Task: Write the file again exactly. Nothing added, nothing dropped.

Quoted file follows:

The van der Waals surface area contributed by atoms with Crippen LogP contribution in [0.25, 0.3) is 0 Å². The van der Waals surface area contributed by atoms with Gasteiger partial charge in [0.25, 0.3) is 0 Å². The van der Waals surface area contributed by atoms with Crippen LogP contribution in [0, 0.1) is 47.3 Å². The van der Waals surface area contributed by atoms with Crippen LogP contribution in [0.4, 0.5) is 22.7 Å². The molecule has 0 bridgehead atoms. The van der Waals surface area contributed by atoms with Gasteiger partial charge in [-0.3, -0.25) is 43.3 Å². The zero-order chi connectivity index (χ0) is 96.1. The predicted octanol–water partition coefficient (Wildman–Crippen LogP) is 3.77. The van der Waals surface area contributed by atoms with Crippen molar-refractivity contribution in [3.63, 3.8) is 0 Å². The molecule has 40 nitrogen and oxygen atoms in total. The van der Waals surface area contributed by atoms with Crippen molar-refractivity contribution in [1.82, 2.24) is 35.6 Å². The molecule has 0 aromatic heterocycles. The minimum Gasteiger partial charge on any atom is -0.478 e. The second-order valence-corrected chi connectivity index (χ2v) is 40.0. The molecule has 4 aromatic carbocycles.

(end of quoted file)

The van der Waals surface area contributed by atoms with Crippen LogP contribution in [0.25, 0.3) is 0 Å². The van der Waals surface area contributed by atoms with Gasteiger partial charge in [0.25, 0.3) is 0 Å². The van der Waals surface area contributed by atoms with Crippen LogP contribution in [0, 0.1) is 47.3 Å². The van der Waals surface area contributed by atoms with Crippen LogP contribution in [0.4, 0.5) is 22.7 Å². The molecule has 0 bridgehead atoms. The van der Waals surface area contributed by atoms with Gasteiger partial charge in [-0.3, -0.25) is 43.3 Å². The zero-order chi connectivity index (χ0) is 96.1. The predicted octanol–water partition coefficient (Wildman–Crippen LogP) is 3.77. The van der Waals surface area contributed by atoms with Crippen molar-refractivity contribution in [3.63, 3.8) is 0 Å². The molecule has 40 nitrogen and oxygen atoms in total. The van der Waals surface area contributed by atoms with Crippen molar-refractivity contribution in [1.82, 2.24) is 35.6 Å². The molecule has 0 aromatic heterocycles. The minimum Gasteiger partial charge on any atom is -0.478 e. The second-order valence-corrected chi connectivity index (χ2v) is 40.0. The molecule has 4 aromatic carbocycles.